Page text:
Debris from one of Curiosity's tungsten blocks.
NASADebris from one of Curiosity’s tungsten blocks.

Being a robot rolling around on the surface of Mars is a little like being the first one to walk on freshly fallen snow. In an untouched landscape, everything you do looks kind of cataclysmic. In that sense, we’re sympathetic to NASA’s Curiosity rover — it may have had the best intentions to take only pictures and leave only awesome Morse code footprints. But its mere arrival on Mars scattered the planet with debris. There’s humanity for you. Even our science pollutes.

Above is a scar from one of the 165-pound Tungsten blocks that Curiosity jettisoned just before it hit the Martian atmosphere. And here’s some junk from where its sky crane hit the ground:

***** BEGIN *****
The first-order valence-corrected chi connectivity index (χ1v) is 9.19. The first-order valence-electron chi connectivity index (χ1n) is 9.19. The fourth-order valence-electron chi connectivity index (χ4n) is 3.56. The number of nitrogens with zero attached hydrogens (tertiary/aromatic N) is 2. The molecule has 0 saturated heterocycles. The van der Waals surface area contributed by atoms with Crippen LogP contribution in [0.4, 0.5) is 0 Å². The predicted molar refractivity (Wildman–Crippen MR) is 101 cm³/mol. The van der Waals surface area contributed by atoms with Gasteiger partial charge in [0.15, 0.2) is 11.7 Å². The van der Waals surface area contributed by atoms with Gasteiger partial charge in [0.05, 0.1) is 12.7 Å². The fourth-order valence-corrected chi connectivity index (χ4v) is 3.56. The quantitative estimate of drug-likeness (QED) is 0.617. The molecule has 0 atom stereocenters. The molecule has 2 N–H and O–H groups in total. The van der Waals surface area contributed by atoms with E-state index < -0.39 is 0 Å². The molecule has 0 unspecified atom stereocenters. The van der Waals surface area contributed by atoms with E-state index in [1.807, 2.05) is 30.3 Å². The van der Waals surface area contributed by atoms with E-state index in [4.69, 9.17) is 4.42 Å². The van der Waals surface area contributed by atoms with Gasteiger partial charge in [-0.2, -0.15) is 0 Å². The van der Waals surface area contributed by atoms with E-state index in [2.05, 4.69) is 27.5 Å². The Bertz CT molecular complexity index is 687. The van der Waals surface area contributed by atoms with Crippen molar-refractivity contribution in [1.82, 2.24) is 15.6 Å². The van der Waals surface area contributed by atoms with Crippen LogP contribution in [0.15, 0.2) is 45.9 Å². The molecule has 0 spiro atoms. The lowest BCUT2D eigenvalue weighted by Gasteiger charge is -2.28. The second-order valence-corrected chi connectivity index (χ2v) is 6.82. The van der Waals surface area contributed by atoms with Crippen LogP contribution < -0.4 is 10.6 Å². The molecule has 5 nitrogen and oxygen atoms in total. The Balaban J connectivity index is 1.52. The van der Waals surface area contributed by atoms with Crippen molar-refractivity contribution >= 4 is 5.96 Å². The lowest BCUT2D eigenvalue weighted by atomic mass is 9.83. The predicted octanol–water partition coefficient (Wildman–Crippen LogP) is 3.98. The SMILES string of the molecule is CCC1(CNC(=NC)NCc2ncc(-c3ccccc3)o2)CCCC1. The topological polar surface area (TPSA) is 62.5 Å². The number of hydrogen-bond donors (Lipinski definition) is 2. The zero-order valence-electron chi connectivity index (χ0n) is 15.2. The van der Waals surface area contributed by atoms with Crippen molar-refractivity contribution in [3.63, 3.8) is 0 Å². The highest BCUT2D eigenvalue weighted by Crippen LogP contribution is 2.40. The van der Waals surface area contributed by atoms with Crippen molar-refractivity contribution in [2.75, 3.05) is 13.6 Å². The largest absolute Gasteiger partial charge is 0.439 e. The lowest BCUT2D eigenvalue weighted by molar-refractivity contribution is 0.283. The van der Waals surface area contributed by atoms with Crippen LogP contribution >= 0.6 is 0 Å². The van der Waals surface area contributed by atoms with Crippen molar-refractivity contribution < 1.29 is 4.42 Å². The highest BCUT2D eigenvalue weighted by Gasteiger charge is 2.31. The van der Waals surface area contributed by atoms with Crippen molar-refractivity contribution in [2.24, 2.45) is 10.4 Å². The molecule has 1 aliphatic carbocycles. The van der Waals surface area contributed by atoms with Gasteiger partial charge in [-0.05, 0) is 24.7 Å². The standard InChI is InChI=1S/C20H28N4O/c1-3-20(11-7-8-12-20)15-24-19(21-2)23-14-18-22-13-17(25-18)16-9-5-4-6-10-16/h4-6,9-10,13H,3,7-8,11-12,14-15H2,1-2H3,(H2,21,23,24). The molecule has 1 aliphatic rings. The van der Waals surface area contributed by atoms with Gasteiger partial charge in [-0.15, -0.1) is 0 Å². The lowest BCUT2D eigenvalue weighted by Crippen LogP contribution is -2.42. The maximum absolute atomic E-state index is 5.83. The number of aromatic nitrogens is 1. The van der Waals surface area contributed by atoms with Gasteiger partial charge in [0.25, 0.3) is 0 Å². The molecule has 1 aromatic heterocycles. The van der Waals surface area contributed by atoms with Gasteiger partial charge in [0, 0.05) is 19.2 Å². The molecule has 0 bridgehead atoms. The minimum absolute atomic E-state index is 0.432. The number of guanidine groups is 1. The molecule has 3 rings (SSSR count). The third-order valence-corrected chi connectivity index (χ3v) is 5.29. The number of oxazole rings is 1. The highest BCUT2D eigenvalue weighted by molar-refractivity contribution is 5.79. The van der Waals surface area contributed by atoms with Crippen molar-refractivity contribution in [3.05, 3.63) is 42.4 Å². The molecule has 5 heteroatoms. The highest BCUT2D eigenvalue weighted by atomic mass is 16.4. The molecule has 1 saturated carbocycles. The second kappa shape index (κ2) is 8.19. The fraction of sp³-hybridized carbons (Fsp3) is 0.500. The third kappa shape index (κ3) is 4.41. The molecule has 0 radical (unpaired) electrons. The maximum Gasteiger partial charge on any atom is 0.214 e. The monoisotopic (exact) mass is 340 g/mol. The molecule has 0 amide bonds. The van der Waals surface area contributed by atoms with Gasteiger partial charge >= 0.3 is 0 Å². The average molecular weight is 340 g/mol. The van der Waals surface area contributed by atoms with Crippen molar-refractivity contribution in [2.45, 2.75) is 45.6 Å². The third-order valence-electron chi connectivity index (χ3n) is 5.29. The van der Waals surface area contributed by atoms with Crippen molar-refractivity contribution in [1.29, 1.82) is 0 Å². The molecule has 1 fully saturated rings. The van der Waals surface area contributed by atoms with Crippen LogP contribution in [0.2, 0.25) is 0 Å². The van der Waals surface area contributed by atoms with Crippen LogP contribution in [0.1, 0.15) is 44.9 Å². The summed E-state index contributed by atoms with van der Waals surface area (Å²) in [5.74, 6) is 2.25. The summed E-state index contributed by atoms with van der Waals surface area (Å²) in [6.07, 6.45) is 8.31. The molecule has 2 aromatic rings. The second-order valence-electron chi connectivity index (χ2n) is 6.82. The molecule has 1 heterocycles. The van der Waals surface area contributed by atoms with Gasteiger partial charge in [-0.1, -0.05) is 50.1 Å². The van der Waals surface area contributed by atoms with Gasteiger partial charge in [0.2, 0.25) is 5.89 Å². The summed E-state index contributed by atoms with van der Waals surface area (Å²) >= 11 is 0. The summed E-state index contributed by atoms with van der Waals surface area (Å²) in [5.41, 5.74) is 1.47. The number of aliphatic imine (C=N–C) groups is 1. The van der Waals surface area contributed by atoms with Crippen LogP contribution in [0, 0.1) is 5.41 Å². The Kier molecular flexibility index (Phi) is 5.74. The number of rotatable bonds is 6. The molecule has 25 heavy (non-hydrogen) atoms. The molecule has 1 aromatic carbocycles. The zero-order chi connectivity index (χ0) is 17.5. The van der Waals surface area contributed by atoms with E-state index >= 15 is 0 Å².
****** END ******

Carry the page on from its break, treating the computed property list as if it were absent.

Impact debris from Curiosity's sky crane.
NASAImpact debris from Curiosity’s sky crane.

And here’s a map of all the bullshit Curiosity’s been strewing around:

All kinds of fuckery
NASAAll kinds of fuckery.

We’re big Curiosity fans, and we have a lot of admiration for the folks at NASA’s Jet Propulsion Laboratory (not even just the hot ones). But maybe next time they build a machine to explore a pristine world, they could give it a little trashbag and a mechanical clean-up arm.